A Sneak Peek at JESSE’S GIRL!

Jesse's Girl
Jesse’s Girl!

As a holiday gift, here’s a sneak preview of my July 2015 book, JESSE’S GIRL!  This scene takes place a couple chapters into the book. For those of you who have not read the opening chapter, here’s a link.


Practice Makes Perfect.

Everyone at Hundred Oaks High knows that career mentoring day is a joke. So when Maya Henry said she wanted to be a rock star, she never imagined she’d get to shadow *the* Jesse Scott, Nashville’s teen idol.

But spending the day with Jesse is far from a dream come true. He’s as gorgeous as his music, but seeing all that he’s accomplished is just a reminder of everything Maya’s lost: her trust, her boyfriend, their band, and any chance to play the music she craves. Not to mention that Jesse’s pushy and opinionated. He made it on his own, and he thinks Maya’s playing back up to other people’s dreams. Does she have what it takes to follow her heart—and go solo?




Welcome to the Jungle


On Friday morning, Dr. Salter drives us up to a whale of a brick home surrounded by iron gates and lush green hedges in Brentwood, the Bel Air of Nashville. A sedan idles by the curb. I peer through my window at the unshaven man hunkered down in the front seat. Another guy leans against the passenger side door and snaps pictures of us.


“Always,” Dr. Salter says as he steers the car to a security booth.

A beefy guard—he must weigh three hundred pounds—pokes his head out and tips his hat. “Dr. Salter,” his deep voice rumbles. “He expecting you?”

“Yes.” Dr. Salter sighs, drumming his thumbs on the steering wheel. “I guess he didn’t tell you we were coming?”

The guard shrugs. “You know Jesse. Let me call and get clearance.” He shuts the sliding-glass window and picks up a phone.

“Clearance?” I don’t think I’ve ever heard that word used that way.

“Jesse’s not—” Dr. Salter starts. “He doesn’t have visitors often.”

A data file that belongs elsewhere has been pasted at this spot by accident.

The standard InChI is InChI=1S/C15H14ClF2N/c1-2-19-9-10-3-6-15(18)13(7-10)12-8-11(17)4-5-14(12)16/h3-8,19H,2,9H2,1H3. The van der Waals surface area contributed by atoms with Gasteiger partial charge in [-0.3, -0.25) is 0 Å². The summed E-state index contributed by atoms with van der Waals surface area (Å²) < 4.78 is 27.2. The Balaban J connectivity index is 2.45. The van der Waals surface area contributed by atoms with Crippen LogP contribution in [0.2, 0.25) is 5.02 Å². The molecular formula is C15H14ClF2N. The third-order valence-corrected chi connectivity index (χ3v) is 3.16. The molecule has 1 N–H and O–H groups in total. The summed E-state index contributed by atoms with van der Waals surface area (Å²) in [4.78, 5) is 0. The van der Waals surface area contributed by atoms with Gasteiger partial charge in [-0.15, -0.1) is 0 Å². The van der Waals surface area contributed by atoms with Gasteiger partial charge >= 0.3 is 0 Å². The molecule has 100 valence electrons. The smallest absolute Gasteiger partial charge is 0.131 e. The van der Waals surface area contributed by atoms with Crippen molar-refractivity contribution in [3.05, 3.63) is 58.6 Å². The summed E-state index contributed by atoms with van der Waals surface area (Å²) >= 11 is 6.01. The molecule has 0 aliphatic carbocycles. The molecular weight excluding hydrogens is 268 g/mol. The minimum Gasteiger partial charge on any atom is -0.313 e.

“Oh.” I wipe sweaty palms on my dress. The corset top is black leather and red lace, the short skirt poufy black tulle. It looks awesome with my ankle booties. I wore my favorite outfit, because spending time with Jesse will probably be uncomfortable. Might as well feel good in my own skin.

Ten seconds later, the steel gates slide open. A paparazzi guy rushes to follow us in on foot, but the guard steps out to stop him from entering the property.

We park the car in the semicircular driveway, and I climb out, staring up at the ivy-laced brick façade. The brick is just like my house, but his is about ten times larger. We only moved out of a trailer two years ago, after my parents finally saved up for a down payment on a small house. By comparison, this place looks like Buckingham Palace.

I unfold today’s schedule—I’ve read it so many times the paper is soft as a piece of cloth—and scan it one last time:

9:30 a.m. Arrival

10:00 a.m. Tour of Grand Ole Opry

11:00 a.m. Tour of Studio B

12:00 p.m. Lunch with Jesse and Mark Logan

1:30 p.m. Tour of Ryman Auditorium

2:30 p.m. Tour of Country Music Hall of Fame

3:30 p.m. Depart

“Come on,” Dr. Salter says, clapping a hand on my shoulder and steering me toward the door. “Jesse won’t bite.” My principal pushes the doorbell.

Seconds later, Jesse Scott opens the door wearing nothing but a pair of sky blue boxers.

Holy mother!

“Jesse,” Dr. Salter scolds him. “Put some pants on for God’s sake.”

Jesse stifles a yawn. “Hi, Uncle Bob.” He turns and goes back into the house, leaving the front door wide open. A woman with a tight bun, plain black dress, and fingers clamped over her mouth is left standing in the hallway in the wake of Jesse’s greet and run.

“I’m sorry, Dr. Salter,” the woman rushes to say. “I tried to get here first.”

My principal pats the lady’s elbow. “It’s okay, Grace.” He gives me a reassuring smile as we enter the sunlit foyer filled with leafy green plants. “Don’t mind him. Jesse’s not a morning person.”

“Based on how he treated me last week, he’s not an evening guy either,” I mutter.